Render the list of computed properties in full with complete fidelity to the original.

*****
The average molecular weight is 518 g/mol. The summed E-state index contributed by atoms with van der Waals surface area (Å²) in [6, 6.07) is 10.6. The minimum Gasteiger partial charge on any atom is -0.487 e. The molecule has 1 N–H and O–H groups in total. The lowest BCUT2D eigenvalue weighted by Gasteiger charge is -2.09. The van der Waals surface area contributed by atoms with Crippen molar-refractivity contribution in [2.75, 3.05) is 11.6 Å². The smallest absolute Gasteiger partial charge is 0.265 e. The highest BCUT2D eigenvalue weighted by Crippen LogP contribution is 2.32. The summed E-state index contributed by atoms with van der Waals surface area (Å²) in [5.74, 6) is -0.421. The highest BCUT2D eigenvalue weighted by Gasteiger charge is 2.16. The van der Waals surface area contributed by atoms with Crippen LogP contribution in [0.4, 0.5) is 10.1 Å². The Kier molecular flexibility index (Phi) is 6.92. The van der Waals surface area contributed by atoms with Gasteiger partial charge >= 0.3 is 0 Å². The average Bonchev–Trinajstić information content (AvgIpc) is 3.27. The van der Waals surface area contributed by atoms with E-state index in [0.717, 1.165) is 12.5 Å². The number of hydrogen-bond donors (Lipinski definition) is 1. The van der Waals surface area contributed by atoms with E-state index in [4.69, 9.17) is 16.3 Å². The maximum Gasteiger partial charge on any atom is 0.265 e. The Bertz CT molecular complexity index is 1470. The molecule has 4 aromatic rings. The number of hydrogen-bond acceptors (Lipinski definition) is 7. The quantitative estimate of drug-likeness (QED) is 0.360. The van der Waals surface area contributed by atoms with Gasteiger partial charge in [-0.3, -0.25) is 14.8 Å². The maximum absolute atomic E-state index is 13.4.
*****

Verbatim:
The average molecular weight is 518 g/mol. The summed E-state index contributed by atoms with van der Waals surface area (Å²) in [6, 6.07) is 10.6. The minimum Gasteiger partial charge on any atom is -0.487 e. The molecule has 1 N–H and O–H groups in total. The lowest BCUT2D eigenvalue weighted by Gasteiger charge is -2.09. The van der Waals surface area contributed by atoms with Crippen molar-refractivity contribution in [2.75, 3.05) is 11.6 Å². The smallest absolute Gasteiger partial charge is 0.265 e. The highest BCUT2D eigenvalue weighted by Crippen LogP contribution is 2.32. The summed E-state index contributed by atoms with van der Waals surface area (Å²) in [5.74, 6) is -0.421. The highest BCUT2D eigenvalue weighted by Gasteiger charge is 2.16. The van der Waals surface area contributed by atoms with Crippen LogP contribution in [0.4, 0.5) is 10.1 Å². The Kier molecular flexibility index (Phi) is 6.92. The van der Waals surface area contributed by atoms with Gasteiger partial charge >= 0.3 is 0 Å². The average Bonchev–Trinajstić information content (AvgIpc) is 3.27. The van der Waals surface area contributed by atoms with E-state index in [0.717, 1.165) is 12.5 Å². The number of hydrogen-bond donors (Lipinski definition) is 1. The van der Waals surface area contributed by atoms with E-state index in [4.69, 9.17) is 16.3 Å². The maximum Gasteiger partial charge on any atom is 0.265 e. The Bertz CT molecular complexity index is 1470. The molecule has 4 aromatic rings. The number of hydrogen-bond acceptors (Lipinski definition) is 7. The quantitative estimate of drug-likeness (QED) is 0.360. The van der Waals surface area contributed by atoms with Gasteiger partial charge in [-0.3, -0.25) is 14.8 Å². The maximum absolute atomic E-state index is 13.4.